photo: Eddy van Wessel

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Sunday, April 21, 2013

Is that a kite, or a plastic bag?

The best friends of the Kurds are the mountains. It is a saying that is repeated over and over again, as it was so very true in the time of the Kurdish resistance. And now, every spring Kurds go out and enjoy those mountains. That means picnic, it means going to the mountains with the whole family, it means eating first yaprach and then tikka, it means enjoying the company and the nature.

But it also means a mountain of garbage. Plastic bags, bottles, tins, leftover food: all is left behind. Down goes the string of cars, from the mountains to the cities and villages, and left behind are the spoils of the day.


In the olden days, most products would be cleaned up by nature itself. The birds and the animals would eat what was eatable; the earth would digest the rest. But nowadays most of our garbage is made of plastics. And that takes many years to dissolve. If animals eat it, it will block their digestive system or poison them and they will get ill and die.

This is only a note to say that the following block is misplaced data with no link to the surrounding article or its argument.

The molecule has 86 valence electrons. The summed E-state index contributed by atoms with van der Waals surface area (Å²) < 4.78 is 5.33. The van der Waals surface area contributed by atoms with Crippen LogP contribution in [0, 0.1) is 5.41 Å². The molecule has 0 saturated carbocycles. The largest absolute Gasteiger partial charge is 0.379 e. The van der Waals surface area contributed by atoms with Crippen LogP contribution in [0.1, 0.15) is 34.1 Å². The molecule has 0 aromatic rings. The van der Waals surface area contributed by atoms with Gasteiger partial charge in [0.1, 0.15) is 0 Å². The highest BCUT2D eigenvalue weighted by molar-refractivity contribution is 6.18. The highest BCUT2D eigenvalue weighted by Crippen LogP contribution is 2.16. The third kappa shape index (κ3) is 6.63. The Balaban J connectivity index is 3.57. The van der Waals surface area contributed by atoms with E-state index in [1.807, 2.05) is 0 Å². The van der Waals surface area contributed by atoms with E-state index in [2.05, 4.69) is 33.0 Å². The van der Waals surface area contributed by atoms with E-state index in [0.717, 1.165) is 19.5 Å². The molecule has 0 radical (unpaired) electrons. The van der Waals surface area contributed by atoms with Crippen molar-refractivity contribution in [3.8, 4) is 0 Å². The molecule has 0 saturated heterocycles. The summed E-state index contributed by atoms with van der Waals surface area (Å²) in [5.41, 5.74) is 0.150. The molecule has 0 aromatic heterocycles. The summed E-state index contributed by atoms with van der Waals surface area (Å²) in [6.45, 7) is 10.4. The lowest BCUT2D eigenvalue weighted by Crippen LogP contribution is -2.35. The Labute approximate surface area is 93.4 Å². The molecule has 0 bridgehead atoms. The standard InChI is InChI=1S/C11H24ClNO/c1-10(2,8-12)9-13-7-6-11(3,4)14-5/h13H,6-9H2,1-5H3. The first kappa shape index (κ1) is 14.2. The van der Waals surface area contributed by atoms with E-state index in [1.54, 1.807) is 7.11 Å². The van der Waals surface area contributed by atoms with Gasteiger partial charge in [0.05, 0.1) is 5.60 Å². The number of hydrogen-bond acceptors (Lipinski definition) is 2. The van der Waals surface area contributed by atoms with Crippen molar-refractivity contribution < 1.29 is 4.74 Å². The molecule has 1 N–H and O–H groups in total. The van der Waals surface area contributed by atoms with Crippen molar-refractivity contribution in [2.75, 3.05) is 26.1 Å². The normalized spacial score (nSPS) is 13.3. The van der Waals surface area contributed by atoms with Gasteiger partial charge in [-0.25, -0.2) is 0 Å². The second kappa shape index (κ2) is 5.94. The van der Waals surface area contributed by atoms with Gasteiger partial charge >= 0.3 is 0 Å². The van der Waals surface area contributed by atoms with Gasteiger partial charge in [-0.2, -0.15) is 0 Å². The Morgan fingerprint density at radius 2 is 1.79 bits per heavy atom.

Every time I drive through Kurdistan, I see at least someone throwing an empty plastic water bottle, a coca cola tin, some Kleenex or a plastic bag from a car window. And all those plastic bottles and tins remain at the side of the road, as a growing mountain of rubbish. 


A month after I was so very happy to see the second Kurdish party PUK conduct a huge clean-up on the ring road of Kirkuk that I even stopped the car to get some pictures, now at least half of the rubbish appears to be back again.

Plastic bags fly in the air and get stuck in the trees, making trees look as if they have been filled with wishing knots as at the grave of a saint, but a lot less attractive. Sometimes I have to strain my eyes to make out whether I see a kite being flown by a child, or a plastic bag blown by the wind.


The authorities have started campaigns where they hand out rubbish bags and flyers to the picnic goers. Late in the day I then see the full bags at the side of the road waiting to be collected, but surely to be opened by hungry animals first. Why not take them home and dispose of them there? Or why don't the authorities put big, closed garbage bins in the area, and empty them regularly?

If the Kurds really consider the mountains their best friends,then they owe it to them to look better after their nature. Rubbish should be collected and destroyed. It should not be left to clutter the country side. It is not only caring for nature; it is also caring for the country our children inherit.

This blog was published before as a column in the Kurdish newspaper Kurdistani Nwe.

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